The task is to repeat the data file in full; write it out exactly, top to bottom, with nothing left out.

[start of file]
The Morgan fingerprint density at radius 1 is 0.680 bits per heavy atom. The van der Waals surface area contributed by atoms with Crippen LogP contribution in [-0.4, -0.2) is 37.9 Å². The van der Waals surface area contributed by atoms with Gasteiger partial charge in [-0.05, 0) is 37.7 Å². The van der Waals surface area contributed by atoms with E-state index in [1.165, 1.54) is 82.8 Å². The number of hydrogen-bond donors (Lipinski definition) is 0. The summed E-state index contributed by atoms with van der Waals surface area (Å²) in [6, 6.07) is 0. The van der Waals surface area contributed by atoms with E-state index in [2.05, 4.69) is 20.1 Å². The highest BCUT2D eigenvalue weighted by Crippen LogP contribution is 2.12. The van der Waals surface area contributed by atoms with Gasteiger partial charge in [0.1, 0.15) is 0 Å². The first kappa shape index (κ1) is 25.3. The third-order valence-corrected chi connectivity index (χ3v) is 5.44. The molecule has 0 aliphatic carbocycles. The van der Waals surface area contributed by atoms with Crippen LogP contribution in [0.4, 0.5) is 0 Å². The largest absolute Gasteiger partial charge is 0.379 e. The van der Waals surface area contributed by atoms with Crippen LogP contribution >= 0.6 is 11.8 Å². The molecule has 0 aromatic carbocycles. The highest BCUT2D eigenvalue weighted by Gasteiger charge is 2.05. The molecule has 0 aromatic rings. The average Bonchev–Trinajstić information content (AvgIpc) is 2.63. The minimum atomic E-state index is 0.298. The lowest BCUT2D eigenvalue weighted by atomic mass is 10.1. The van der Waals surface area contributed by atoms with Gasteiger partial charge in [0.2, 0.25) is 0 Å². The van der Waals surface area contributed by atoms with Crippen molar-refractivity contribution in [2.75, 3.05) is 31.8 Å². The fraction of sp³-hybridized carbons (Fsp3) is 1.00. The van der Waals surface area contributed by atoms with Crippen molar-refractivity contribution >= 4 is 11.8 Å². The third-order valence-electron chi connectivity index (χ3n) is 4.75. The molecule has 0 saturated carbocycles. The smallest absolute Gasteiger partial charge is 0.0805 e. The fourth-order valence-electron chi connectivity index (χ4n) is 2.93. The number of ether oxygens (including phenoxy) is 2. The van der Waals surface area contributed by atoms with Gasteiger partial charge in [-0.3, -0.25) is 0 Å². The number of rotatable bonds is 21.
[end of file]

The Morgan fingerprint density at radius 1 is 0.680 bits per heavy atom. The van der Waals surface area contributed by atoms with Crippen LogP contribution in [-0.4, -0.2) is 37.9 Å². The van der Waals surface area contributed by atoms with Gasteiger partial charge in [-0.05, 0) is 37.7 Å². The van der Waals surface area contributed by atoms with E-state index in [1.165, 1.54) is 82.8 Å². The number of hydrogen-bond donors (Lipinski definition) is 0. The summed E-state index contributed by atoms with van der Waals surface area (Å²) in [6, 6.07) is 0. The van der Waals surface area contributed by atoms with E-state index in [2.05, 4.69) is 20.1 Å². The highest BCUT2D eigenvalue weighted by Crippen LogP contribution is 2.12. The van der Waals surface area contributed by atoms with Gasteiger partial charge in [0.1, 0.15) is 0 Å². The first kappa shape index (κ1) is 25.3. The third-order valence-corrected chi connectivity index (χ3v) is 5.44. The molecule has 0 aliphatic carbocycles. The van der Waals surface area contributed by atoms with Crippen LogP contribution in [0.4, 0.5) is 0 Å². The largest absolute Gasteiger partial charge is 0.379 e. The van der Waals surface area contributed by atoms with Crippen LogP contribution >= 0.6 is 11.8 Å². The molecule has 0 aromatic carbocycles. The highest BCUT2D eigenvalue weighted by Gasteiger charge is 2.05. The molecule has 0 aromatic rings. The average Bonchev–Trinajstić information content (AvgIpc) is 2.63. The minimum atomic E-state index is 0.298. The lowest BCUT2D eigenvalue weighted by atomic mass is 10.1. The van der Waals surface area contributed by atoms with Gasteiger partial charge in [0.2, 0.25) is 0 Å². The van der Waals surface area contributed by atoms with Crippen molar-refractivity contribution in [2.75, 3.05) is 31.8 Å². The fraction of sp³-hybridized carbons (Fsp3) is 1.00. The van der Waals surface area contributed by atoms with Crippen molar-refractivity contribution >= 4 is 11.8 Å². The third-order valence-electron chi connectivity index (χ3n) is 4.75. The molecule has 0 saturated carbocycles. The smallest absolute Gasteiger partial charge is 0.0805 e. The fourth-order valence-electron chi connectivity index (χ4n) is 2.93. The number of ether oxygens (including phenoxy) is 2. The van der Waals surface area contributed by atoms with Gasteiger partial charge in [-0.3, -0.25) is 0 Å². The number of rotatable bonds is 21.